Wednesday, September 9, 2015

Simpleceiver ~ A 40M SSB/CW Receiver and Test Bed Updated with Si5351 vs LC Oscillator

Another Short Diversion from the New Antenna Build

 
For the last week or so the temperatures in southern California have been inching toward 100 Degrees F. It is just too hot to work outdoors and the next step involves assembling the 2 element Tri-Band beam which of course would be done outdoors. So I have taken a short break from the antenna installation to work on a radio project in hopes that the temperatures get back into the 80's.

So now the temperatures are down But believe it or not is raining --we direly need the rain. But there is so much junk in my garage that the beam can only be assembled out doors so back to the Simpleceiver while I wait for the weather to clear
 
 
In the back of my mind I have been thinking about building a simple super-heterodyne receiver that could be easily replicated, has a low part count yet some nice features like a 3 pole crystal filter. In searching my junk box I found some 12.096 MHz crystals which if used with a 5.0 MHz LO would put you on 40 Meters. Another design goal was small (like to take it portable) so some of the circuitry would be surface mount. I have tried several LO's with the receiver including an LC oscillator, a varactor tuned NE602 configured as an oscillator followed by a MMIC RF amp stage and finally the Si5351 using only the Clock 0 output. Below is a Block Diagram of what I call the "Simpleceiver".
 
 
 

 
The upper photo shows the Simpleceiver with the NE602 Oscillator and the lower one with the VFO.  A future evaluation will be to switch between the LC VFO and the Si5351.
 
Unfortunately some well respected members of the homebrew Illuminati community have panned the Si5351 claiming that such devices when used in home brew radios are totally unsuitable arising from the Si5351 phase noise signature. My experience has been entirely different.

I added the second LO where you can switch between the LC VFO and the Si5351. I sure couldn't tell any difference.There will be a new direction for this Simpleceiver which you will hear more about in the future. I am impressed with how well it works with such few parts.
 
 
73's
Pete N6QW
 
 
 
 
 
 
 

 

 

7 comments:

  1. bravo Pete ,very very nice presentation....i also use si5351 in "lets building something 2" and "Belthorn" and works very good...and also in "ZIA" i will see......for homebrewers and for radio amaters is quite ok .9a3xz

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  2. and very important for me.....for 20 dollars (shiping to Croatia ) 4$ ARDUINO NANO i 16$ si5351 i have very stable BFO and VFO.

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  4. Hello Pete, I have a question: why do you mix at 5ish MHz VFO with the Si5351 and not on the upper side, that is, 19ish MHz? The Si5351 is perfectly capable and with no unstability, I guess... The spurious and birdies should be researched in both cases, though...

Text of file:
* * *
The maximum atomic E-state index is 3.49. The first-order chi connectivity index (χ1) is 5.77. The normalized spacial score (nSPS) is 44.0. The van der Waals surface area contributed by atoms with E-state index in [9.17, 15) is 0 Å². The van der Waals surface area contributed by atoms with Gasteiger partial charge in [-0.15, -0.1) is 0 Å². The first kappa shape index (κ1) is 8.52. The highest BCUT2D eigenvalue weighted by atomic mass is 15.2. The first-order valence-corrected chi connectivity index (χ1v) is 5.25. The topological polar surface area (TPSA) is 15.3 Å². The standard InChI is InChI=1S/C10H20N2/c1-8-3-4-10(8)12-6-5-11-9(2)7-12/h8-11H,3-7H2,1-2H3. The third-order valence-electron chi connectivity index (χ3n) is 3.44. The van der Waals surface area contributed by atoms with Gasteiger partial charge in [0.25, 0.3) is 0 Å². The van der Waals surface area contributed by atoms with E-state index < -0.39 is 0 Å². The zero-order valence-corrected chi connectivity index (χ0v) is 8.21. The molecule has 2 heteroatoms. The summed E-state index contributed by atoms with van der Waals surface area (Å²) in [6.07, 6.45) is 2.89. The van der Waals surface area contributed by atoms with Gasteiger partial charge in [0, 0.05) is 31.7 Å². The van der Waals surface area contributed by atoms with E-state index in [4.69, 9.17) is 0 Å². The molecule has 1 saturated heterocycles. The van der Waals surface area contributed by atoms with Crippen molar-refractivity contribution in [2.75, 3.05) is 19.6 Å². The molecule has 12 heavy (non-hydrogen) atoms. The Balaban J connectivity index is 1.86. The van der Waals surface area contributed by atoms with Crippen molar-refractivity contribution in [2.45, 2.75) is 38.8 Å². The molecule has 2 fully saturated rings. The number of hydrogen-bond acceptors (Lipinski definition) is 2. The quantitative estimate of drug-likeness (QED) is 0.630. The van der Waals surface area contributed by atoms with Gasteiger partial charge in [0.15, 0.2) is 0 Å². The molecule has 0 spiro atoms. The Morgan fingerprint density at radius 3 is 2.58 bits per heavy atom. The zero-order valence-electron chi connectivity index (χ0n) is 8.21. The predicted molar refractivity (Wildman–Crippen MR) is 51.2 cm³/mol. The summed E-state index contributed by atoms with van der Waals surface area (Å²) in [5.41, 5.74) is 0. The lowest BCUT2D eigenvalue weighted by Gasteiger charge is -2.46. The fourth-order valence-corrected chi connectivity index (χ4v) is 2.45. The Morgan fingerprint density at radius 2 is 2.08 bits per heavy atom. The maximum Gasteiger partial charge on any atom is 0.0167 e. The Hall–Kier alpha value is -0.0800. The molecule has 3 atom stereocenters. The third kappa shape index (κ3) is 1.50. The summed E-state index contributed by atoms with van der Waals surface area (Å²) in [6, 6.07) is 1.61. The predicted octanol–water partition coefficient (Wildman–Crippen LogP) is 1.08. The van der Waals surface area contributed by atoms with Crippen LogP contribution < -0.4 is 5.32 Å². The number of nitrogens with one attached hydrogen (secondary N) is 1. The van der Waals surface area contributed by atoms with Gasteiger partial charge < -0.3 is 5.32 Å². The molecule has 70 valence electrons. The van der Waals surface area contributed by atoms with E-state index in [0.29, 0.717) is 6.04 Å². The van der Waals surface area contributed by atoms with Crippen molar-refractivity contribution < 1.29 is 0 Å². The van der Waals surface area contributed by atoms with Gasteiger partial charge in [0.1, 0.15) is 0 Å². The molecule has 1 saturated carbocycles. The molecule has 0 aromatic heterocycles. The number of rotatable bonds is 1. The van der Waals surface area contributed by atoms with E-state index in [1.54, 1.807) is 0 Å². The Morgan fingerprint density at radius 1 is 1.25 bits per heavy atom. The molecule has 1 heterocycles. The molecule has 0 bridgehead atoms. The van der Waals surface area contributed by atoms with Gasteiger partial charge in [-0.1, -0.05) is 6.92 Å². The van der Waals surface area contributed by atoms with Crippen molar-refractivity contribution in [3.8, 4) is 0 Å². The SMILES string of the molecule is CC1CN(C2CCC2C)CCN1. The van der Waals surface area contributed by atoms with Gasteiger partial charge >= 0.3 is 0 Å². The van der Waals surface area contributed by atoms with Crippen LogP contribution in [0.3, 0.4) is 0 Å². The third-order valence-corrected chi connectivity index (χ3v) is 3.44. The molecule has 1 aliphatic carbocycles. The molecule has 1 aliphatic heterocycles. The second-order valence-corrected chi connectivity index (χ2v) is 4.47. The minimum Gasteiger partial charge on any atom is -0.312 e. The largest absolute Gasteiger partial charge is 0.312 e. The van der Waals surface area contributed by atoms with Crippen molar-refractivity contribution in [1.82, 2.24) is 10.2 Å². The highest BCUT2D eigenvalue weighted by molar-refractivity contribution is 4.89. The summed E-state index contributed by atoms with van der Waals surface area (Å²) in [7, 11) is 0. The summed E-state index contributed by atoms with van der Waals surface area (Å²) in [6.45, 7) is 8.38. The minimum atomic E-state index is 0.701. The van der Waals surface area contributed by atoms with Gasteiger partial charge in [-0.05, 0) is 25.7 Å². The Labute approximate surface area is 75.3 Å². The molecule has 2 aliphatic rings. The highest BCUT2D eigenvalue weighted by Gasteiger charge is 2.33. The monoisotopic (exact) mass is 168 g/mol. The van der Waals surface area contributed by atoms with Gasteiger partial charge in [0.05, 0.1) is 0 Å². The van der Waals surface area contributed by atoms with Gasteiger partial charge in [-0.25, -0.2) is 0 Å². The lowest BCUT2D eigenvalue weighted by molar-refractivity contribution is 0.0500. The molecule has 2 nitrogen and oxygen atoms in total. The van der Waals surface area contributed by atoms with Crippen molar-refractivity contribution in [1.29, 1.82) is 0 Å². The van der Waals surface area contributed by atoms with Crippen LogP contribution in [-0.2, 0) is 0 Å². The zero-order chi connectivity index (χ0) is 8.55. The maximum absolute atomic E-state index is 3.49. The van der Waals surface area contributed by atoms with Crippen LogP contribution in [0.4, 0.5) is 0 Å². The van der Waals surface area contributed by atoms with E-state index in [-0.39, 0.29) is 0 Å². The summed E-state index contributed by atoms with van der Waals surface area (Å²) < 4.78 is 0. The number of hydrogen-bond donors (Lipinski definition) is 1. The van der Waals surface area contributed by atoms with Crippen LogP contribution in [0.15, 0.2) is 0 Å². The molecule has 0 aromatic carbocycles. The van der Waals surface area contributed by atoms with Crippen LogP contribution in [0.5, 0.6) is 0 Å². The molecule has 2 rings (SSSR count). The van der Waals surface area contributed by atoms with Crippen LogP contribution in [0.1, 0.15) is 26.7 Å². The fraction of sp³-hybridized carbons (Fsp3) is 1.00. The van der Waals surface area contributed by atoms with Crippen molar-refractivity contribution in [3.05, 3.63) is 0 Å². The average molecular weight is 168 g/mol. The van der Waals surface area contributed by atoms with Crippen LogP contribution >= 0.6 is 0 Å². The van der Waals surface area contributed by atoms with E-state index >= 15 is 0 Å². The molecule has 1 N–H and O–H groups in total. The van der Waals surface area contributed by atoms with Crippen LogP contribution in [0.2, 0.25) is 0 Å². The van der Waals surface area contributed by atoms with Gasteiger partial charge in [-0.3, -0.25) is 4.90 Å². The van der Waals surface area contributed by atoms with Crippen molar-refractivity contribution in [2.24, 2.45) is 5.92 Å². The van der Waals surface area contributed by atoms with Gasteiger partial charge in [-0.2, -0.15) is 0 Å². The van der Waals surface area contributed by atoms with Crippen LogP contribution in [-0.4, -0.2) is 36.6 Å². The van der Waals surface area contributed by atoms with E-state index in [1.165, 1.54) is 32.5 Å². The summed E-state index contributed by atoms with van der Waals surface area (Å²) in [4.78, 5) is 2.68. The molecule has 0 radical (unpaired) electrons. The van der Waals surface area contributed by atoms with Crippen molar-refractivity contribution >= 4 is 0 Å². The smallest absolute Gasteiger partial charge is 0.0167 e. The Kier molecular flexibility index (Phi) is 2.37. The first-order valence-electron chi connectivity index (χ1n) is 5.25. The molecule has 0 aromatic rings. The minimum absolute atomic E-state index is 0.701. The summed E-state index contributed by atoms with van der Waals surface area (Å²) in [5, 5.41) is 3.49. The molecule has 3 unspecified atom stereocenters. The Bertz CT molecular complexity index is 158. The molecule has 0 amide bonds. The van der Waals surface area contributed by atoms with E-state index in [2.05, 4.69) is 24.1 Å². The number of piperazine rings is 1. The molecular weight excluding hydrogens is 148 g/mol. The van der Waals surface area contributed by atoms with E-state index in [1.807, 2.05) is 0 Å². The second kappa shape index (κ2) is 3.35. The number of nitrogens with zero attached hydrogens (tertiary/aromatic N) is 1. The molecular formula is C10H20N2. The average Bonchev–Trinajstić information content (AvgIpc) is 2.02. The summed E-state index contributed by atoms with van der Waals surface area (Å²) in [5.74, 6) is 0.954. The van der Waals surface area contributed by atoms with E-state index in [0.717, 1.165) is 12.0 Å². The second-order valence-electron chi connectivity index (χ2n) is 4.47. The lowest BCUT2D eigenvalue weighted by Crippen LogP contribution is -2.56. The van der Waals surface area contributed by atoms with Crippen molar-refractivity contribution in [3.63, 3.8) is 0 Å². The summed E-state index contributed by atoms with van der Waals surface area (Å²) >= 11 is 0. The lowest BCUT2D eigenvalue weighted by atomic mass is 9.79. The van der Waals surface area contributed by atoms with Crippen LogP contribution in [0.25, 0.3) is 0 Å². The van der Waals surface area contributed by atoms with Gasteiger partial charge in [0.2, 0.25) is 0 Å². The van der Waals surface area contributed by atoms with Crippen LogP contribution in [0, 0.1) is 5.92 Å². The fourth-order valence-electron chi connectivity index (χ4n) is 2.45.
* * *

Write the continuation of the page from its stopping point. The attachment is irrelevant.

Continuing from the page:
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  5. Anyway 4.8 to 5.2MHz VFO is a nice frequency for a standard analogic "old style" VFO with no much drifiting if built with care...

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  6. Hi Pete, I like reading about your accomplishment in amateur radio building qrp radios and I have been tempted to try and build some your of rigs. The block diagrams are great and gives a nice overview, but without a lot detail about the circuit. I like both the block and a schematic. I do prefer a schematic to allow me to know what to build and to understand more about the circuit. I probably have not looked hard enough to fine the schematic for the simple receive. I will continue looking. I like the small display you have been using in some of your projects. My hope to master and under stand the circuits and code involved. Now I got to go and listen to the latest solder smoke. 73's John . kg9dk

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  7. Hi John,

    Thanks for your posting. This particular post is only one of about 20 on the Simpleceiver and was early on in the project. So you will need to read the later posts. These later posts should be right up your alley as there is extensive use of LT Spice to simulate the various circuit blocks in the radio. The postings include simulation plots of circuit performance so you can actually see what the circuit will do. This particular post was an initial proof of concept. There are circuit schematic details (ala LT Spice Schematics) of the RF amp Stage, Band Pass Filter Stage, IF amp Stages, Product Detector. and so on. A lot of attention was paid to impedance matching between the circuits and that has played a major part in the overall success. Go to you tube and search on N6QW Simpleciever and you will see and hear a video of the later version and you get a good tour of all of the modules.

    Thanks again for listening.

    73's
    Pete N6QW

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